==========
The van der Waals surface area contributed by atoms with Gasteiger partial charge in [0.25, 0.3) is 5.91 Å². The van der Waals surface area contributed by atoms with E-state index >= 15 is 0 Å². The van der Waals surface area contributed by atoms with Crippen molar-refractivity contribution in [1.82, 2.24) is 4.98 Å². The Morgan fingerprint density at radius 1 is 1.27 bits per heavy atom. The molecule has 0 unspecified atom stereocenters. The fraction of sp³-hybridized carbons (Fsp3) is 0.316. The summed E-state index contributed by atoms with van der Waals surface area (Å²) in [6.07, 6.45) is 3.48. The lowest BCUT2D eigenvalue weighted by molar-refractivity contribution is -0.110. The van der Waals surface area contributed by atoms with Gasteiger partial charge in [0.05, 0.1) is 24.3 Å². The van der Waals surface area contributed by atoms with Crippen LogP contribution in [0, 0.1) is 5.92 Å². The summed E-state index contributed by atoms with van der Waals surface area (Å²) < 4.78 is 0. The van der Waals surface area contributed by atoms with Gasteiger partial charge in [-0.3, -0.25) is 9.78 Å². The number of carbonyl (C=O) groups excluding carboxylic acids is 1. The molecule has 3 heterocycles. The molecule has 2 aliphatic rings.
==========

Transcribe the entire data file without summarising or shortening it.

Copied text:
The van der Waals surface area contributed by atoms with Gasteiger partial charge in [0.25, 0.3) is 5.91 Å². The van der Waals surface area contributed by atoms with E-state index >= 15 is 0 Å². The van der Waals surface area contributed by atoms with Crippen molar-refractivity contribution in [1.82, 2.24) is 4.98 Å². The Morgan fingerprint density at radius 1 is 1.27 bits per heavy atom. The molecule has 0 unspecified atom stereocenters. The fraction of sp³-hybridized carbons (Fsp3) is 0.316. The summed E-state index contributed by atoms with van der Waals surface area (Å²) in [6.07, 6.45) is 3.48. The lowest BCUT2D eigenvalue weighted by molar-refractivity contribution is -0.110. The van der Waals surface area contributed by atoms with Gasteiger partial charge in [0.05, 0.1) is 24.3 Å². The van der Waals surface area contributed by atoms with Crippen LogP contribution in [0, 0.1) is 5.92 Å². The summed E-state index contributed by atoms with van der Waals surface area (Å²) < 4.78 is 0. The van der Waals surface area contributed by atoms with Gasteiger partial charge in [-0.3, -0.25) is 9.78 Å². The number of carbonyl (C=O) groups excluding carboxylic acids is 1. The molecule has 3 heterocycles. The molecule has 2 aliphatic rings.